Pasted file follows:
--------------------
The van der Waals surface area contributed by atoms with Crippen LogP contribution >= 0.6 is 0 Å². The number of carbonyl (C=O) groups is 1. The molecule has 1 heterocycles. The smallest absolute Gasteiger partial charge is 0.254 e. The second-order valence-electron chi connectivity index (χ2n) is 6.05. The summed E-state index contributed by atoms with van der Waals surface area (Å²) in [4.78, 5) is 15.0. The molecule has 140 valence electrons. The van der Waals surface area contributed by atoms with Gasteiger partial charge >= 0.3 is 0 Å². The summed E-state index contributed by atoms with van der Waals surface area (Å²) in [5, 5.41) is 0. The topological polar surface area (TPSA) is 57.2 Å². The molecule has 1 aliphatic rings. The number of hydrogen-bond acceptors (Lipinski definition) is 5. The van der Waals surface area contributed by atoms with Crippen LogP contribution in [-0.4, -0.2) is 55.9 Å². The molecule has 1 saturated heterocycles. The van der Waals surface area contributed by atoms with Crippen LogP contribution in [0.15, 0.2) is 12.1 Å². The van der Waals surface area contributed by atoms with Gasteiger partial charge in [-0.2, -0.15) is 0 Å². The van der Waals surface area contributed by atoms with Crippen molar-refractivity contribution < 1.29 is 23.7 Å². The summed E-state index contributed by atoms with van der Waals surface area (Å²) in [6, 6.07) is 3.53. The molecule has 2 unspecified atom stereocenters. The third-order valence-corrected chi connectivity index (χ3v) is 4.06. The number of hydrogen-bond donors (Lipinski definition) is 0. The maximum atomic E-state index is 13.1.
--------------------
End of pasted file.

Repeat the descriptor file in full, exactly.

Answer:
The van der Waals surface area contributed by atoms with Crippen LogP contribution >= 0.6 is 0 Å². The number of carbonyl (C=O) groups is 1. The molecule has 1 heterocycles. The smallest absolute Gasteiger partial charge is 0.254 e. The second-order valence-electron chi connectivity index (χ2n) is 6.05. The summed E-state index contributed by atoms with van der Waals surface area (Å²) in [4.78, 5) is 15.0. The molecule has 140 valence electrons. The van der Waals surface area contributed by atoms with Gasteiger partial charge >= 0.3 is 0 Å². The summed E-state index contributed by atoms with van der Waals surface area (Å²) in [5, 5.41) is 0. The topological polar surface area (TPSA) is 57.2 Å². The molecule has 1 aliphatic rings. The number of hydrogen-bond acceptors (Lipinski definition) is 5. The van der Waals surface area contributed by atoms with Crippen LogP contribution in [-0.4, -0.2) is 55.9 Å². The molecule has 1 saturated heterocycles. The van der Waals surface area contributed by atoms with Crippen LogP contribution in [0.15, 0.2) is 12.1 Å². The van der Waals surface area contributed by atoms with Gasteiger partial charge in [-0.2, -0.15) is 0 Å². The van der Waals surface area contributed by atoms with Crippen molar-refractivity contribution < 1.29 is 23.7 Å². The summed E-state index contributed by atoms with van der Waals surface area (Å²) in [6, 6.07) is 3.53. The molecule has 2 unspecified atom stereocenters. The third-order valence-corrected chi connectivity index (χ3v) is 4.06. The number of hydrogen-bond donors (Lipinski definition) is 0. The maximum atomic E-state index is 13.1.